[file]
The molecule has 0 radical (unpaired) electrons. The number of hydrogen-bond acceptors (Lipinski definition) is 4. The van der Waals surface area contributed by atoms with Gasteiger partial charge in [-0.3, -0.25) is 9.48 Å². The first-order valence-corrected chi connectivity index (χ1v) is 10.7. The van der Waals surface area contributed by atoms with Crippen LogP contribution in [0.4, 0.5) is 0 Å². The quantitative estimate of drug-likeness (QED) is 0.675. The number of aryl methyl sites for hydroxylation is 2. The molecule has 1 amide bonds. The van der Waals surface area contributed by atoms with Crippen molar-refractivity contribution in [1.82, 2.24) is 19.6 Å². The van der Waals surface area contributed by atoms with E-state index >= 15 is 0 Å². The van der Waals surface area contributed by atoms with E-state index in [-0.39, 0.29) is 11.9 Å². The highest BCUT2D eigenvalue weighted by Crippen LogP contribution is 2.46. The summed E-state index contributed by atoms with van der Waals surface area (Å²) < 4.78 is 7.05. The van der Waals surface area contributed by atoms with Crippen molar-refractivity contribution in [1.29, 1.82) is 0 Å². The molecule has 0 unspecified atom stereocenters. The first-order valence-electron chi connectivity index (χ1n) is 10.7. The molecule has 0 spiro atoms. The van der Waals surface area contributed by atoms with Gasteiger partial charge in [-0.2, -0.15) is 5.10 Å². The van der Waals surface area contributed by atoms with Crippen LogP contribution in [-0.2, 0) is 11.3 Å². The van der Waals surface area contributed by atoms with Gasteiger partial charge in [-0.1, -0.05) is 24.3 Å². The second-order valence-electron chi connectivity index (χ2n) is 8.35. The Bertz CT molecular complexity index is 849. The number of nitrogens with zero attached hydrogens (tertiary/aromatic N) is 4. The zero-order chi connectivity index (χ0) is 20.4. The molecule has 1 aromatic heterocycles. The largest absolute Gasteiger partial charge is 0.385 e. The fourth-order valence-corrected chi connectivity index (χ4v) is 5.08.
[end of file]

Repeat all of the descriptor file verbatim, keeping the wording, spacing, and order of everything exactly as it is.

The molecule has 0 radical (unpaired) electrons. The number of hydrogen-bond acceptors (Lipinski definition) is 4. The van der Waals surface area contributed by atoms with Gasteiger partial charge in [-0.3, -0.25) is 9.48 Å². The first-order valence-corrected chi connectivity index (χ1v) is 10.7. The van der Waals surface area contributed by atoms with Crippen LogP contribution in [0.4, 0.5) is 0 Å². The quantitative estimate of drug-likeness (QED) is 0.675. The number of aryl methyl sites for hydroxylation is 2. The molecule has 1 amide bonds. The van der Waals surface area contributed by atoms with Crippen molar-refractivity contribution in [1.82, 2.24) is 19.6 Å². The van der Waals surface area contributed by atoms with E-state index >= 15 is 0 Å². The van der Waals surface area contributed by atoms with E-state index in [-0.39, 0.29) is 11.9 Å². The highest BCUT2D eigenvalue weighted by Crippen LogP contribution is 2.46. The summed E-state index contributed by atoms with van der Waals surface area (Å²) < 4.78 is 7.05. The van der Waals surface area contributed by atoms with Crippen molar-refractivity contribution in [1.29, 1.82) is 0 Å². The molecule has 0 unspecified atom stereocenters. The first-order valence-electron chi connectivity index (χ1n) is 10.7. The molecule has 0 spiro atoms. The van der Waals surface area contributed by atoms with Gasteiger partial charge in [-0.2, -0.15) is 5.10 Å². The van der Waals surface area contributed by atoms with Crippen LogP contribution in [-0.2, 0) is 11.3 Å². The van der Waals surface area contributed by atoms with Gasteiger partial charge in [-0.1, -0.05) is 24.3 Å². The second-order valence-electron chi connectivity index (χ2n) is 8.35. The Bertz CT molecular complexity index is 849. The number of nitrogens with zero attached hydrogens (tertiary/aromatic N) is 4. The zero-order chi connectivity index (χ0) is 20.4. The molecule has 1 aromatic heterocycles. The largest absolute Gasteiger partial charge is 0.385 e. The fourth-order valence-corrected chi connectivity index (χ4v) is 5.08.